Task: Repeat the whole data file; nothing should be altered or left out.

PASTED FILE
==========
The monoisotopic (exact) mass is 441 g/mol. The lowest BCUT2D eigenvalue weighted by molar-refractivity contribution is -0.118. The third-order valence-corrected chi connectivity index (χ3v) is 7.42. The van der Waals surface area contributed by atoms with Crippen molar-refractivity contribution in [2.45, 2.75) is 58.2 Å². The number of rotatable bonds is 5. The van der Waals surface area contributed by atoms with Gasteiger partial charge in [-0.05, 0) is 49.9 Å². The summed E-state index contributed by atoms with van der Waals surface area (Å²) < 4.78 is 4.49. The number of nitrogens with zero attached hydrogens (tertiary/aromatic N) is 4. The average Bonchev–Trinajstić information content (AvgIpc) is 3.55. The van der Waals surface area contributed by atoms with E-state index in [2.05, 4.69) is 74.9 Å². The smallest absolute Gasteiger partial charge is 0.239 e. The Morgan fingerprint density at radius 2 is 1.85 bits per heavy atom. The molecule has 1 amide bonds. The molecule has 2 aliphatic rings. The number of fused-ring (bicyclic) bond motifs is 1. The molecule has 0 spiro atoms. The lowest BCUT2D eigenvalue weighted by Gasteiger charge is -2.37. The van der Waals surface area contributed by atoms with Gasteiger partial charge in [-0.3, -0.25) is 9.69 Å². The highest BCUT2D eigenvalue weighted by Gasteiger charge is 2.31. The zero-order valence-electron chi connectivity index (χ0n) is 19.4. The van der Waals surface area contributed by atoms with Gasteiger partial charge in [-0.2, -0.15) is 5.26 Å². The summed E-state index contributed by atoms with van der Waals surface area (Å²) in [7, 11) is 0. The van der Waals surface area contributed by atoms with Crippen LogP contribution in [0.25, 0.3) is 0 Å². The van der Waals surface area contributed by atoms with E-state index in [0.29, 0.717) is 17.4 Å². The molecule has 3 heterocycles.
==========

The monoisotopic (exact) mass is 441 g/mol. The lowest BCUT2D eigenvalue weighted by molar-refractivity contribution is -0.118. The third-order valence-corrected chi connectivity index (χ3v) is 7.42. The van der Waals surface area contributed by atoms with Crippen molar-refractivity contribution in [2.45, 2.75) is 58.2 Å². The number of rotatable bonds is 5. The van der Waals surface area contributed by atoms with Gasteiger partial charge in [-0.05, 0) is 49.9 Å². The summed E-state index contributed by atoms with van der Waals surface area (Å²) < 4.78 is 4.49. The number of nitrogens with zero attached hydrogens (tertiary/aromatic N) is 4. The average Bonchev–Trinajstić information content (AvgIpc) is 3.55. The van der Waals surface area contributed by atoms with E-state index in [2.05, 4.69) is 74.9 Å². The smallest absolute Gasteiger partial charge is 0.239 e. The Morgan fingerprint density at radius 2 is 1.85 bits per heavy atom. The molecule has 1 amide bonds. The molecule has 2 aliphatic rings. The number of fused-ring (bicyclic) bond motifs is 1. The molecule has 0 spiro atoms. The lowest BCUT2D eigenvalue weighted by Gasteiger charge is -2.37. The van der Waals surface area contributed by atoms with Gasteiger partial charge in [-0.3, -0.25) is 9.69 Å². The highest BCUT2D eigenvalue weighted by Gasteiger charge is 2.31. The zero-order valence-electron chi connectivity index (χ0n) is 19.4. The van der Waals surface area contributed by atoms with Gasteiger partial charge in [-0.2, -0.15) is 5.26 Å². The summed E-state index contributed by atoms with van der Waals surface area (Å²) in [7, 11) is 0. The van der Waals surface area contributed by atoms with Crippen LogP contribution in [0.25, 0.3) is 0 Å². The van der Waals surface area contributed by atoms with E-state index in [0.29, 0.717) is 17.4 Å². The molecule has 3 heterocycles.